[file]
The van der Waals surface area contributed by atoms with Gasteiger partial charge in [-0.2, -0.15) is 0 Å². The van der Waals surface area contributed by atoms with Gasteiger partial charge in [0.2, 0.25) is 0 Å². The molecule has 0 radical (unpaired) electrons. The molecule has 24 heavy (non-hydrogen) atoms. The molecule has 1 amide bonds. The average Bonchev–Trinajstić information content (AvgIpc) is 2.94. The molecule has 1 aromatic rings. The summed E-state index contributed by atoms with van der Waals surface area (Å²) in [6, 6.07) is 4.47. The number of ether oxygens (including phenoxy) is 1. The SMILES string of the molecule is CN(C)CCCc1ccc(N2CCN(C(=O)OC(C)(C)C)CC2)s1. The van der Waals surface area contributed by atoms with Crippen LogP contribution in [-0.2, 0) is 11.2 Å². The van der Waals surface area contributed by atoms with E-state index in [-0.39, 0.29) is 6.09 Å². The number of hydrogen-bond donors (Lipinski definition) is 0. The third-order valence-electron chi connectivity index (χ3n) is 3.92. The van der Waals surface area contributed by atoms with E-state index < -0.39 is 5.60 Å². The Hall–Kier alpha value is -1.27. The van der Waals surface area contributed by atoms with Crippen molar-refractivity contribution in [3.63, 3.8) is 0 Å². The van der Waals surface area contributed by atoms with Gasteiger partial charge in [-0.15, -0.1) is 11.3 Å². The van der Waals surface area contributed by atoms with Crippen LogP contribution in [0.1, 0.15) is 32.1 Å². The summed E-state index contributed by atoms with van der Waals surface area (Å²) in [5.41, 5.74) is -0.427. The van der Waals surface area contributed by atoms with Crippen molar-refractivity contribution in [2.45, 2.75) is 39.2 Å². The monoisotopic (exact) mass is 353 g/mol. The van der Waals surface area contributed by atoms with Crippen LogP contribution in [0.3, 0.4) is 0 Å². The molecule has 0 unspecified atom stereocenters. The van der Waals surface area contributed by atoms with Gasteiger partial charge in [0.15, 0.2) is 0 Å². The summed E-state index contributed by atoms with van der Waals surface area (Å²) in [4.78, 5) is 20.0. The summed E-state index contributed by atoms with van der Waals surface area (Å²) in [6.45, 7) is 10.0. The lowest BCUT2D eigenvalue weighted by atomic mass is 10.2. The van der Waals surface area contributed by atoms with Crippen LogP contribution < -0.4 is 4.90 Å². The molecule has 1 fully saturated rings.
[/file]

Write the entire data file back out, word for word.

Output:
The van der Waals surface area contributed by atoms with Gasteiger partial charge in [-0.2, -0.15) is 0 Å². The van der Waals surface area contributed by atoms with Gasteiger partial charge in [0.2, 0.25) is 0 Å². The molecule has 0 radical (unpaired) electrons. The molecule has 24 heavy (non-hydrogen) atoms. The molecule has 1 amide bonds. The average Bonchev–Trinajstić information content (AvgIpc) is 2.94. The molecule has 1 aromatic rings. The summed E-state index contributed by atoms with van der Waals surface area (Å²) in [6, 6.07) is 4.47. The number of ether oxygens (including phenoxy) is 1. The SMILES string of the molecule is CN(C)CCCc1ccc(N2CCN(C(=O)OC(C)(C)C)CC2)s1. The van der Waals surface area contributed by atoms with Crippen LogP contribution in [-0.2, 0) is 11.2 Å². The van der Waals surface area contributed by atoms with E-state index in [-0.39, 0.29) is 6.09 Å². The number of hydrogen-bond donors (Lipinski definition) is 0. The third-order valence-electron chi connectivity index (χ3n) is 3.92. The van der Waals surface area contributed by atoms with E-state index < -0.39 is 5.60 Å². The Hall–Kier alpha value is -1.27. The van der Waals surface area contributed by atoms with Crippen molar-refractivity contribution in [3.63, 3.8) is 0 Å². The van der Waals surface area contributed by atoms with Gasteiger partial charge in [-0.15, -0.1) is 11.3 Å². The van der Waals surface area contributed by atoms with Crippen LogP contribution in [0.1, 0.15) is 32.1 Å². The summed E-state index contributed by atoms with van der Waals surface area (Å²) in [5.41, 5.74) is -0.427. The van der Waals surface area contributed by atoms with Crippen molar-refractivity contribution in [2.45, 2.75) is 39.2 Å². The monoisotopic (exact) mass is 353 g/mol. The van der Waals surface area contributed by atoms with Crippen LogP contribution in [0.3, 0.4) is 0 Å². The molecule has 0 unspecified atom stereocenters. The van der Waals surface area contributed by atoms with Gasteiger partial charge in [0.15, 0.2) is 0 Å². The summed E-state index contributed by atoms with van der Waals surface area (Å²) in [4.78, 5) is 20.0. The summed E-state index contributed by atoms with van der Waals surface area (Å²) in [6.45, 7) is 10.0. The lowest BCUT2D eigenvalue weighted by atomic mass is 10.2. The van der Waals surface area contributed by atoms with Crippen LogP contribution < -0.4 is 4.90 Å². The molecule has 1 fully saturated rings.